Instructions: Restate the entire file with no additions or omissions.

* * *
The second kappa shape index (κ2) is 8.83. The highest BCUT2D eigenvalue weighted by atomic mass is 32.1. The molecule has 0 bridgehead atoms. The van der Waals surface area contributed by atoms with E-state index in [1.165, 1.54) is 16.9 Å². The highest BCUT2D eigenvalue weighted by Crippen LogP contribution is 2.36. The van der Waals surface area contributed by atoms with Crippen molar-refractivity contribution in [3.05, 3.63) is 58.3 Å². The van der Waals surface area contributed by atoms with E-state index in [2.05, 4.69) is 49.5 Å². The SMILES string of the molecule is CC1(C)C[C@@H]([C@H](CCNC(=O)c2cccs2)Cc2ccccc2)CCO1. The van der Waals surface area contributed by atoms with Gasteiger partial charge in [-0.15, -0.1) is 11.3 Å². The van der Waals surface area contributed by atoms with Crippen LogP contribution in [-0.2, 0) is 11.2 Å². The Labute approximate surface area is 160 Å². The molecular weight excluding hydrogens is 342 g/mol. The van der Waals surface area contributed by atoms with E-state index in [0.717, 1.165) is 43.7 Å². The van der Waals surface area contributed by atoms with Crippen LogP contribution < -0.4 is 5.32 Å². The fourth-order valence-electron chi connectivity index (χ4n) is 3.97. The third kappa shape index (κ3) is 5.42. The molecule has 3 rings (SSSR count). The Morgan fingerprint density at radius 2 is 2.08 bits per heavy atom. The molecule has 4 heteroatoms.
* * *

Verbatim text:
The second kappa shape index (κ2) is 8.83. The highest BCUT2D eigenvalue weighted by atomic mass is 32.1. The molecule has 0 bridgehead atoms. The van der Waals surface area contributed by atoms with E-state index in [1.165, 1.54) is 16.9 Å². The highest BCUT2D eigenvalue weighted by Crippen LogP contribution is 2.36. The van der Waals surface area contributed by atoms with Crippen molar-refractivity contribution in [3.05, 3.63) is 58.3 Å². The van der Waals surface area contributed by atoms with E-state index in [2.05, 4.69) is 49.5 Å². The SMILES string of the molecule is CC1(C)C[C@@H]([C@H](CCNC(=O)c2cccs2)Cc2ccccc2)CCO1. The van der Waals surface area contributed by atoms with Gasteiger partial charge in [-0.15, -0.1) is 11.3 Å². The van der Waals surface area contributed by atoms with Crippen LogP contribution in [-0.2, 0) is 11.2 Å². The Labute approximate surface area is 160 Å². The molecular weight excluding hydrogens is 342 g/mol. The van der Waals surface area contributed by atoms with E-state index in [0.717, 1.165) is 43.7 Å². The van der Waals surface area contributed by atoms with Crippen LogP contribution < -0.4 is 5.32 Å². The fourth-order valence-electron chi connectivity index (χ4n) is 3.97. The third kappa shape index (κ3) is 5.42. The molecule has 3 rings (SSSR count). The Morgan fingerprint density at radius 2 is 2.08 bits per heavy atom. The molecule has 4 heteroatoms.